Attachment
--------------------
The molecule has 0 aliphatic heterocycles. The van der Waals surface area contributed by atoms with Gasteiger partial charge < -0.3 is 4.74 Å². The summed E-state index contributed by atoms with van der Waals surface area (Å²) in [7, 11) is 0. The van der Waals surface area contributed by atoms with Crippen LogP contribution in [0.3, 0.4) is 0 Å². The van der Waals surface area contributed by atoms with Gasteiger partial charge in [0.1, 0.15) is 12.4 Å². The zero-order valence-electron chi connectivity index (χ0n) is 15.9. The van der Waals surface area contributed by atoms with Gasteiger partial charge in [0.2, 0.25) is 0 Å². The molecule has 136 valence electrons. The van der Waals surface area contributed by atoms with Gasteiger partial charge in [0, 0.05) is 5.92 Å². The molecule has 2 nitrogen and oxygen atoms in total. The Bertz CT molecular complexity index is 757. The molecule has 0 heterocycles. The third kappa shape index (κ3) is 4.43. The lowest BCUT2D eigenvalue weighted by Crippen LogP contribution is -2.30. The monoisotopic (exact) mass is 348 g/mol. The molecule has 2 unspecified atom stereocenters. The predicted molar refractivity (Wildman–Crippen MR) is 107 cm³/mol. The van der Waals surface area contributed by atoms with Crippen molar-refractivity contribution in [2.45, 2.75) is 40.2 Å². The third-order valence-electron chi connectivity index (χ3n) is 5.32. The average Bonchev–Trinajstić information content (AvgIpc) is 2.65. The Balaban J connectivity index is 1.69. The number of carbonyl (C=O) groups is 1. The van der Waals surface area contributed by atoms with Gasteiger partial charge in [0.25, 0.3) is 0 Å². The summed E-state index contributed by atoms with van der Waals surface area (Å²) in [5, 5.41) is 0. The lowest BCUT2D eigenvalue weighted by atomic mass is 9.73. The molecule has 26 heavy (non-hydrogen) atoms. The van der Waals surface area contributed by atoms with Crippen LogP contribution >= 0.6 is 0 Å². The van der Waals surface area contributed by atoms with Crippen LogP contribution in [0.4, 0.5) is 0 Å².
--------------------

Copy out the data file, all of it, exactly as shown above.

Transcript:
The molecule has 0 aliphatic heterocycles. The van der Waals surface area contributed by atoms with Gasteiger partial charge < -0.3 is 4.74 Å². The summed E-state index contributed by atoms with van der Waals surface area (Å²) in [7, 11) is 0. The van der Waals surface area contributed by atoms with Crippen LogP contribution in [0.3, 0.4) is 0 Å². The van der Waals surface area contributed by atoms with Gasteiger partial charge in [0.1, 0.15) is 12.4 Å². The zero-order valence-electron chi connectivity index (χ0n) is 15.9. The van der Waals surface area contributed by atoms with Gasteiger partial charge in [0.2, 0.25) is 0 Å². The molecule has 136 valence electrons. The van der Waals surface area contributed by atoms with Gasteiger partial charge in [0, 0.05) is 5.92 Å². The molecule has 2 nitrogen and oxygen atoms in total. The Bertz CT molecular complexity index is 757. The molecule has 0 heterocycles. The third kappa shape index (κ3) is 4.43. The lowest BCUT2D eigenvalue weighted by Crippen LogP contribution is -2.30. The monoisotopic (exact) mass is 348 g/mol. The molecule has 2 unspecified atom stereocenters. The predicted molar refractivity (Wildman–Crippen MR) is 107 cm³/mol. The van der Waals surface area contributed by atoms with Crippen molar-refractivity contribution in [2.45, 2.75) is 40.2 Å². The third-order valence-electron chi connectivity index (χ3n) is 5.32. The average Bonchev–Trinajstić information content (AvgIpc) is 2.65. The Balaban J connectivity index is 1.69. The number of carbonyl (C=O) groups is 1. The van der Waals surface area contributed by atoms with Gasteiger partial charge in [0.25, 0.3) is 0 Å². The summed E-state index contributed by atoms with van der Waals surface area (Å²) in [5, 5.41) is 0. The lowest BCUT2D eigenvalue weighted by atomic mass is 9.73. The molecule has 26 heavy (non-hydrogen) atoms. The van der Waals surface area contributed by atoms with Crippen LogP contribution >= 0.6 is 0 Å². The van der Waals surface area contributed by atoms with Crippen LogP contribution in [0.4, 0.5) is 0 Å².